In recent years, Saudi Arabia has been developing key economic sectors including services, industry and real estate, and in 2000 the kingdom's cabinet approved the Foreign Capital Investment Law. It stemmed from a recognition by King Abdullah that certain sectors require foreign expertise to grow and prosper, and was introduced to regulate outside investors keen to do business in Saudi Arabia.
This overview provides some general guidance on the laws and principal legal factors that must be considered when doing business in Saudi Arabia. Since the kingdom's laws can often be confusing, and even contradictory, it is recommended that foreign investors seek specific legal advice before entering into a business venture in the country.
The foreign investment licence
Those who are keen to invest in Saudi Arabia must obtain a foreign capital investment licence from the Saudi Arabian General Investment Authority (Sagia).
All Saudi companies, or those registered within other GCC countries, are treated as GCC nationals if they are wholly owned by citizens or governments of GCC member states. GCC firms with foreign shareholders, foreign businesses, or any investor who is not a national of one of the GCC countries must obtain a foreign capital investment licence.
The Foreign Capital Investment Law allows the establishment of companies with 100 per cent foreign ownership within most economic sectors.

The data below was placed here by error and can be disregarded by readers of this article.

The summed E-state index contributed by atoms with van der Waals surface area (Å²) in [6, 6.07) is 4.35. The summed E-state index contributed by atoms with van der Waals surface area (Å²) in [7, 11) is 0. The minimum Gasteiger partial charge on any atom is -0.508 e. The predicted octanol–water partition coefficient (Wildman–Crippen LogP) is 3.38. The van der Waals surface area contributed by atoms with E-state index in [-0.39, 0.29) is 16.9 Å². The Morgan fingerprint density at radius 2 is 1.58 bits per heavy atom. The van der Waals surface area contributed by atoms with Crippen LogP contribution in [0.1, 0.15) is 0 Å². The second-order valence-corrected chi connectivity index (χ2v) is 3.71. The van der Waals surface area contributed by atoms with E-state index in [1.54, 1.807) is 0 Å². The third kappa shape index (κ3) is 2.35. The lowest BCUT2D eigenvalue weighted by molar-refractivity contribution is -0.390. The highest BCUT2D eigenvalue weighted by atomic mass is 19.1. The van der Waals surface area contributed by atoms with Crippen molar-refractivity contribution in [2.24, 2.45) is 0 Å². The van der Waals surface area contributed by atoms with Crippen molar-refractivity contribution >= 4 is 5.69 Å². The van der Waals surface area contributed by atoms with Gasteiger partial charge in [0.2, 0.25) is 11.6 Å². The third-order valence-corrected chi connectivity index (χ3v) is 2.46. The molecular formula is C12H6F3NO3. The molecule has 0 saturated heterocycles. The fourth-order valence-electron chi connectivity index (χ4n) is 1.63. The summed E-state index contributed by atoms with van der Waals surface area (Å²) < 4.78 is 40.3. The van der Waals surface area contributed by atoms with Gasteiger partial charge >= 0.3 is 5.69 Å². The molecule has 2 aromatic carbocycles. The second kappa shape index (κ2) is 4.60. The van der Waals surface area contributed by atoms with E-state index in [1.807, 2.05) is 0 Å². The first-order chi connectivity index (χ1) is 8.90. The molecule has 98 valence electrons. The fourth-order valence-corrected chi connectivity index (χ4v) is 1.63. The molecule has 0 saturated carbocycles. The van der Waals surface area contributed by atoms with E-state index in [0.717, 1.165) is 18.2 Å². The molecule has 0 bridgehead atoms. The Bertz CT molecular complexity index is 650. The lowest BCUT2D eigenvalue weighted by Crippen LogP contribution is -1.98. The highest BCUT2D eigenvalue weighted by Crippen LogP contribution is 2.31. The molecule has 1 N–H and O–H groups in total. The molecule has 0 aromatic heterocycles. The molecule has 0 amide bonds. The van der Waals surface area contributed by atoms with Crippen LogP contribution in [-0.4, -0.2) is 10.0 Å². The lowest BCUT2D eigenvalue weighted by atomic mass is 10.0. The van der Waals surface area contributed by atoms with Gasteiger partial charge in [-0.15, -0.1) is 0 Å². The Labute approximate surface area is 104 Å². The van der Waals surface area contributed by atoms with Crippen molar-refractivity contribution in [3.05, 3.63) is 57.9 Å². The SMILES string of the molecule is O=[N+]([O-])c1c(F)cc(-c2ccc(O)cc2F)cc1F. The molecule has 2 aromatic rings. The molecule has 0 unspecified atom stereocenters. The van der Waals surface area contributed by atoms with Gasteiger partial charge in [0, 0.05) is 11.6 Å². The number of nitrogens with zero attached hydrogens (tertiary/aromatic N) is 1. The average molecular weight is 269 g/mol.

When an investment is licensed under the Investment Law, a business enjoys all the privileges and incentives offered to wholly Saudi-owned firms. These include: ownership of freehold property (if that property is necessary for the company to carry out its licensed activities); privileges granted by the anti-double-taxation treaties to which the kingdom is a party; legal protection against expropriation or confiscation of investments; and the right to repatriate profits.
Incorporating a local entity
Saudi company regulations regulate the establishment and governance of corporate entities in the kingdom. The limited liability company (LLC), joint stock firm and branch of a foreign business are the most common forms of legal entities. Others include sole proprietorship, scientific offices and temporary commercial registration (TCR), which is granted to foreign entities that sign contract agreements with a government or semi-government department to execute a project. A TCR is limited to one contract and lasts until that contract's final date.
Limited liability companies (LLCs)
An LLC is the most common corporate vehicle for equity participation by foreign investors. It must have a minimum of two shareholders, and not more than 50. People and corporate entities may be shareholders. Generally, shareholders are liable for the debts of the company only to the extent of their respective interests in the firm's shares.
Transfer of shares between parties is effective on the date of notarising the articles of association amendment to reflect that transfer, and the liability of a selling shareholder ceases from that date. Sagia regulations and requirements are applied to new foreign shareholders who form a licensed LLC, and the procedures are the same for existing shareholders.
Joint stock companies
A joint stock company must have a minimum of five shareholders, but there is no maximum.